Sunday, July 29, 2007

Letting Go of the Rope -- Aggressive Treatment, Hospice Care, and Open Access

NEJM: Alexi A. Wright, M.D., and Ingrid T. Katz, M.D., M.H.S.

More Americans are choosing hospice for end-of-life care, but ironically, hospice patients increasingly are forced to give up effective palliative treatments along with aggressive medical intervention. For Joanne Doolin, a 64-year-old mother of three who spent her last 2 years of life fighting colon cancer that eventually made it impossible to eat, enrollment in hospice care involved a difficult trade-off: with only a few weeks left to live and her daughter's wedding approaching, Doolin was forced to choose between entering hospice care and continuing to receive total parenteral nutritional support.

Unfortunately, treatment options are often limited by the economic constraints of hospice care. The hospice that was the closest to Doolin's Boston-area home would accept only patients willing to forgo life-sustaining treatments, including chemotherapy and parenteral nutrition. It cares for only about 20 patients at a time with three nurses, a manager, a part-time chaplain, and a medical director who works there one morning a week. As a small program, it cannot negotiate pricing or spread the cost of expensive medications across many patients. A few large hospices offer what is called open-access care, which allows patients to add hospice care to their current medical treatment, but this option is not available in Massachusetts.

The Medicare hospice benefit reimburses hospices on a per diem basis, paying fixed inpatient and outpatient fees regardless of services provided. Despite adjustments for inflation, the fees have not kept up with the cost of cutting-edge palliative treatments. Many patients who meet the criterion for hospice care — having less than 6 months to live — still opt for palliation from oral chemotherapies, radiation, antiemetics, or blood transfusions. But these treatments can cost more than $10,000 per month — too much for most hospice programs. ...

Although some observers worry that nationwide open access could bankrupt Medicare, most agree that per diem reimbursement rates remain unacceptably low: in 2006, hospices were paid an average of $563 per patient per day for inpatient care (which represents 2.7% of Medicare's total hospice payments) (see Table 2). The average outpatient fee was $126 for a typical day of care, an amount that must cover nursing care; contributions from social workers, chaplains, and volunteers; and all drugs and durable medical equipment, as well as 13 months of bereavement support. ...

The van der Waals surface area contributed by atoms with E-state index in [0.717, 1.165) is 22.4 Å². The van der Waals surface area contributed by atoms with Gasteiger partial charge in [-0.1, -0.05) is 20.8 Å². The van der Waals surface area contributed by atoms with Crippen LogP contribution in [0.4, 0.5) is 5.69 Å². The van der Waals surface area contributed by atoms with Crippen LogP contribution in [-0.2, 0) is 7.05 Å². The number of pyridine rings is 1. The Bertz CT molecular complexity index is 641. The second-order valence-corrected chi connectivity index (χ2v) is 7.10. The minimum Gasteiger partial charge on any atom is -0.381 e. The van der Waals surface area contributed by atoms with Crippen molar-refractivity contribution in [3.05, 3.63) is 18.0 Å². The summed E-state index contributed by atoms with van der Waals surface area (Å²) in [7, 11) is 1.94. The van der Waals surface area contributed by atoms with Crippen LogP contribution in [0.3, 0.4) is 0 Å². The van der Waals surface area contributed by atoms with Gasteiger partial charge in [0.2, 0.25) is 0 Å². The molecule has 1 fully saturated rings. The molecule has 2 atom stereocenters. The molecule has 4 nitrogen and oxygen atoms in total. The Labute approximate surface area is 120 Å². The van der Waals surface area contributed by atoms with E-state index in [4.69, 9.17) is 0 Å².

A few large hospices and insurance companies are trying to prevent these situations with open-access programs. Last year, Capital Hospice, based in Washington, D.C., paid for palliative chemotherapy, radiation, dialysis, blood transfusions, parenteral nutrition, antibiotics, and other expensive intravenous medications. With an average daily census of 606 patients, the program can spread out the expense. President and chief executive officer Malene Davis likens open access to "two ropes hanging from the ceiling. We've asked people to hold on to the aggressive-treatment rope with both hands," she says, "but when they go on hospice we tell them to let go completely. Open access gives people the choice to let go of active treatment with one hand and grab on to the hospice rope until they feel comfortable letting the other hand go."...

"Whoever wrote [Medicare's hospice] policy has never taken care of sick patients," argues Diane Meier. "Our patients are fighting for their lives and will do anything to extend the length of time they live, as long as they have some quality of life."

These issues arose for our family as we contemplated hospice care for my dying father. We were more sophisticated than many facing these choices, and fortunate that we had located an outstanding geriatrician used to working with hospice, and had private resources to supplement the Medicare hospice budget. While collaboration among physician, hospice team, and institutional staff was not seamless, and some tricky issues needed to be resolved, mostly it worked out, and hospice was a great help. But the integration of hospice philosophy and skills with mainstream medical care is very much a work in progress; we were very concerned that access to mainstream interventions for intercurrent illnesses and symptom relief might be curtailed or unavailable under the hospice contract we were presented with. We reached some informal understandings, which fortunately were never tested in reality; we can't know for sure what would have happened if they were.

Whether full "open access" is the right answer is not altogether clear to me, but the time is rapidly passing for viewing hospice and mainstream medicine as mutually exclusive alternatives; finding paths to more flexible and integrated options for patients and families represents the challenge for the coming generation of end-of-life care.

An interview with Dr. Timothy Quill, director of the Center for Palliative Care and Clinical Ethics at the University of Rochester, can be heard at

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